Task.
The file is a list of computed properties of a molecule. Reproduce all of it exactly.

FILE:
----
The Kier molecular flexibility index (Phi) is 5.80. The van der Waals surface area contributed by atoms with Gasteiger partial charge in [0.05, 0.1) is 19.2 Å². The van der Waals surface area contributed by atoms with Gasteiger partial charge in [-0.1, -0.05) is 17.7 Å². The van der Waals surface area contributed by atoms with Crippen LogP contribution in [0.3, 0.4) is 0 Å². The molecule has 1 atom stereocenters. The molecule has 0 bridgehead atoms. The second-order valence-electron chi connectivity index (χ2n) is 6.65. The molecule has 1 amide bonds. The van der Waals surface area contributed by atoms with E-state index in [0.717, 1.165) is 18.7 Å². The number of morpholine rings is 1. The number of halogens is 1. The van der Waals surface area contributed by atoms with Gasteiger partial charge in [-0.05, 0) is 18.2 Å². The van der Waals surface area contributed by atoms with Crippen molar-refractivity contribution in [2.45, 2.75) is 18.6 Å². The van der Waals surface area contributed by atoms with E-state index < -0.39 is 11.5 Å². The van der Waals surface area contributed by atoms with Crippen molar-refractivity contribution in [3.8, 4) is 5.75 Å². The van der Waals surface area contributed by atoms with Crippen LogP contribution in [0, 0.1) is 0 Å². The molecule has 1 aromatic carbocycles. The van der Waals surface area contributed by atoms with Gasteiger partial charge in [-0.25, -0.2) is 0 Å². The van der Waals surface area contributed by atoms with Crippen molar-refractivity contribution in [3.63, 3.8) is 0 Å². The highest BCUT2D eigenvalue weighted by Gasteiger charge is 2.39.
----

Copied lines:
The Kier molecular flexibility index (Phi) is 5.80. The van der Waals surface area contributed by atoms with Gasteiger partial charge in [0.05, 0.1) is 19.2 Å². The van der Waals surface area contributed by atoms with Gasteiger partial charge in [-0.1, -0.05) is 17.7 Å². The van der Waals surface area contributed by atoms with Crippen LogP contribution in [0.3, 0.4) is 0 Å². The molecule has 1 atom stereocenters. The molecule has 0 bridgehead atoms. The second-order valence-electron chi connectivity index (χ2n) is 6.65. The molecule has 1 amide bonds. The van der Waals surface area contributed by atoms with E-state index in [0.717, 1.165) is 18.7 Å². The number of morpholine rings is 1. The number of halogens is 1. The van der Waals surface area contributed by atoms with Gasteiger partial charge in [-0.05, 0) is 18.2 Å². The van der Waals surface area contributed by atoms with Crippen molar-refractivity contribution in [2.45, 2.75) is 18.6 Å². The van der Waals surface area contributed by atoms with E-state index < -0.39 is 11.5 Å². The van der Waals surface area contributed by atoms with Crippen molar-refractivity contribution in [3.8, 4) is 5.75 Å². The van der Waals surface area contributed by atoms with Crippen LogP contribution in [0, 0.1) is 0 Å². The molecule has 1 aromatic carbocycles. The van der Waals surface area contributed by atoms with Gasteiger partial charge in [-0.25, -0.2) is 0 Å². The van der Waals surface area contributed by atoms with Crippen molar-refractivity contribution in [3.63, 3.8) is 0 Å². The highest BCUT2D eigenvalue weighted by Gasteiger charge is 2.39.